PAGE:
Back in 2012, I posted my first blog about the city of Germenicia located some one hundred kilometers north of Gaziantep in eastern Turkey (see: Ever heard of Germenicia?).
Illegal digs carried out in 2007 had revealed the presence of the Roman city of Germenicia or Germenicia Caesarea named after Emperor Caligula (in full Gaius Caesar Augustus Germanicus) which covered an area of
140 hectares. The
terrain has been divided in 50 parcels and after almost ten years the land of 30
of them has been expropriated. Works have been ongoing since in order to
register, excavate and preserve the many large Roman villas and their exquisite
[Mosaic from Germanicia, at the
. Kahramanmaraş Museum
It appeared that these villas belonged to the local elite and military leaders and it is estimated that there are approximately one hundred such residences built on the foothill of the mountain. The mostly intact mosaics that have been unearthed so far are of the highest quality and generally date from the 4th, 5th and 6th century AD. They feature sophisticated designs using a mix of colored glass, marble and limestone tesserae, deploying even three-dimensional effects. The quality of these mosaics is unusual because of their realism and their details ranging from architectural representations to scenes of daily life.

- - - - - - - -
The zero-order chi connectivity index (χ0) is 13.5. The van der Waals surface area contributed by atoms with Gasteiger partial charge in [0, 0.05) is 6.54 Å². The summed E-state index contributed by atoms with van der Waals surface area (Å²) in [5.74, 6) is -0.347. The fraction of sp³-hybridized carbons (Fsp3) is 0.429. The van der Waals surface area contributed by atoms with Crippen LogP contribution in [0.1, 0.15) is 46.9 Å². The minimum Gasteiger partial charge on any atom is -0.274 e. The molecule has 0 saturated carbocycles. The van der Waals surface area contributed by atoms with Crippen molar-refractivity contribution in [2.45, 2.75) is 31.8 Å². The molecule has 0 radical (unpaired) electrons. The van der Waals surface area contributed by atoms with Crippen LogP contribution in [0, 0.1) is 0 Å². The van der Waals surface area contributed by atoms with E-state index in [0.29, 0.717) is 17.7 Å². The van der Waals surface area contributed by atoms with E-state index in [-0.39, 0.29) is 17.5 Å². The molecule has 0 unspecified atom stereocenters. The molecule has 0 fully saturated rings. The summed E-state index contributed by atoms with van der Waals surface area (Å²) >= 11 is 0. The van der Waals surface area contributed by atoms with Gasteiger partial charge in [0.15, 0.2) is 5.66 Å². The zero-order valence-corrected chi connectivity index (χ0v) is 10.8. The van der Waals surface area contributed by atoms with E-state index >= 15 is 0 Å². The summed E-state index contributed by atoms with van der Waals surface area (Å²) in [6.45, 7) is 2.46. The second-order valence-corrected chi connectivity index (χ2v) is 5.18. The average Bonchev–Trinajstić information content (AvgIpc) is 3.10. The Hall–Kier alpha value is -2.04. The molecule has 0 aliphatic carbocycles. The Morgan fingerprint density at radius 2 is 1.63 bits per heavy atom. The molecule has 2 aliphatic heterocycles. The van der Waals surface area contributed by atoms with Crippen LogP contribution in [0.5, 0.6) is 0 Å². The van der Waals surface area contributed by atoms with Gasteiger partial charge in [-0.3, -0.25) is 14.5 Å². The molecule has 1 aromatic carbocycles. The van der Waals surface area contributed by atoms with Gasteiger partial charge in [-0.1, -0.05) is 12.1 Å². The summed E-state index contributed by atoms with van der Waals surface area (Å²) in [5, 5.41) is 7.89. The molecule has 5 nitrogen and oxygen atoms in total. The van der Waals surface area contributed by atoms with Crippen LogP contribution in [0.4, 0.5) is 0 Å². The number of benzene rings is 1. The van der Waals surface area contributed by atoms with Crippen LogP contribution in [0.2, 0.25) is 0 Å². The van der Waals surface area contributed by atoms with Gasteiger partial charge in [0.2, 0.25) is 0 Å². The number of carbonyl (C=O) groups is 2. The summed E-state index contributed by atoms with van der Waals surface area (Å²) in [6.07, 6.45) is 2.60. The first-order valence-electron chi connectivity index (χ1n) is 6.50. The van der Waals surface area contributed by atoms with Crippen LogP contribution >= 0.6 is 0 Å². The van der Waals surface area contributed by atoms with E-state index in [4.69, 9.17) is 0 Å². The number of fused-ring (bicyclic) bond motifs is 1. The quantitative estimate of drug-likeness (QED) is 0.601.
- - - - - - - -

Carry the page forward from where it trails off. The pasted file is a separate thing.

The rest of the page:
The Romans were not the first to occupy the region. Earlier settlers were the Urartians, Assyrians, Persians, Macedonians and the Seleucids because the city was built on the crossroads of several ancient trade routes, like the
Silk Road. But the wear and
tear of repeated wars, landslides and fire buried the city into oblivion for
almost 1,500 years.
Kahramanmaraş, the modern version of Germenicia has a worthwhile museum of its own. It displays more than 30,000 artifacts from local excavations dating from prehistoric times, Hittite occupation, Roman and Byzantine era. Most spectacular are, of course, the mosaics recovered from the Roman villas of Germenicia but also from other nearby sites. An adjacent room is exhibiting a number of steles, sarcophagi and marble heads of the Roman elite; another room illustrates daily life through a rich collection of tools, jewelry, armory, pottery, bronze and glass artifacts as well as coins from Greek, Roman, Byzantine, Seljuk and Ottoman eras.